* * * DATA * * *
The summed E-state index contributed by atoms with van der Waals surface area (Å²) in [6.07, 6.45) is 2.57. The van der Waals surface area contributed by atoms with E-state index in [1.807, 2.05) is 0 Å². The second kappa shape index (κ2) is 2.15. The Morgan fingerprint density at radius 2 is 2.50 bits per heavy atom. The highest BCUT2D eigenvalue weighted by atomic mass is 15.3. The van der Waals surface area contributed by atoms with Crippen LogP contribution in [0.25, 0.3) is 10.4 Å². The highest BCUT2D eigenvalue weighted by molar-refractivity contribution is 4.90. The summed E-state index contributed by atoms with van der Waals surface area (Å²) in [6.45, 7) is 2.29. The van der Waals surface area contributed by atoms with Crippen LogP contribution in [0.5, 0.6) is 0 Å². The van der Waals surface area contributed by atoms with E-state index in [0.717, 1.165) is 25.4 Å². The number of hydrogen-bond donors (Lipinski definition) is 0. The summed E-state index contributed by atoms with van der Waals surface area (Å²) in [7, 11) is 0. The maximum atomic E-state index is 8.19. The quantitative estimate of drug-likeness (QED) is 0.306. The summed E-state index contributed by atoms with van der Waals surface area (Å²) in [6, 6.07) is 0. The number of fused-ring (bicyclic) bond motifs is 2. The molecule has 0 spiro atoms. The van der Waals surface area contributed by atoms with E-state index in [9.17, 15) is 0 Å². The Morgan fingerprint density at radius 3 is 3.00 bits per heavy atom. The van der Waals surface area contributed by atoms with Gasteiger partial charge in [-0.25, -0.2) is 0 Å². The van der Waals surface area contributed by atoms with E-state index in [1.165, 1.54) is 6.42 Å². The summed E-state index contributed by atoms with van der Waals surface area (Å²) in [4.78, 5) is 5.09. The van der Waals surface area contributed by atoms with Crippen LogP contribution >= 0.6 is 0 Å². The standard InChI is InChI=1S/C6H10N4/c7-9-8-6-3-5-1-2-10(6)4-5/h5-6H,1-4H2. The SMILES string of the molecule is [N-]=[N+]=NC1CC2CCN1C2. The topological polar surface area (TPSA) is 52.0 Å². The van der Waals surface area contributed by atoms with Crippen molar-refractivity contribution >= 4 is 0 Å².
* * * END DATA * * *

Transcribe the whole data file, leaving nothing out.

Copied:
The summed E-state index contributed by atoms with van der Waals surface area (Å²) in [6.07, 6.45) is 2.57. The van der Waals surface area contributed by atoms with E-state index in [1.807, 2.05) is 0 Å². The second kappa shape index (κ2) is 2.15. The Morgan fingerprint density at radius 2 is 2.50 bits per heavy atom. The highest BCUT2D eigenvalue weighted by atomic mass is 15.3. The van der Waals surface area contributed by atoms with Crippen LogP contribution in [0.25, 0.3) is 10.4 Å². The highest BCUT2D eigenvalue weighted by molar-refractivity contribution is 4.90. The summed E-state index contributed by atoms with van der Waals surface area (Å²) in [6.45, 7) is 2.29. The van der Waals surface area contributed by atoms with Crippen LogP contribution in [0.5, 0.6) is 0 Å². The van der Waals surface area contributed by atoms with E-state index in [0.717, 1.165) is 25.4 Å². The number of hydrogen-bond donors (Lipinski definition) is 0. The summed E-state index contributed by atoms with van der Waals surface area (Å²) in [7, 11) is 0. The maximum atomic E-state index is 8.19. The quantitative estimate of drug-likeness (QED) is 0.306. The summed E-state index contributed by atoms with van der Waals surface area (Å²) in [6, 6.07) is 0. The number of fused-ring (bicyclic) bond motifs is 2. The molecule has 0 spiro atoms. The van der Waals surface area contributed by atoms with E-state index in [9.17, 15) is 0 Å². The Morgan fingerprint density at radius 3 is 3.00 bits per heavy atom. The van der Waals surface area contributed by atoms with Gasteiger partial charge in [-0.25, -0.2) is 0 Å². The van der Waals surface area contributed by atoms with E-state index in [1.165, 1.54) is 6.42 Å². The summed E-state index contributed by atoms with van der Waals surface area (Å²) in [4.78, 5) is 5.09. The van der Waals surface area contributed by atoms with Crippen LogP contribution >= 0.6 is 0 Å². The standard InChI is InChI=1S/C6H10N4/c7-9-8-6-3-5-1-2-10(6)4-5/h5-6H,1-4H2. The SMILES string of the molecule is [N-]=[N+]=NC1CC2CCN1C2. The topological polar surface area (TPSA) is 52.0 Å². The van der Waals surface area contributed by atoms with Crippen molar-refractivity contribution >= 4 is 0 Å².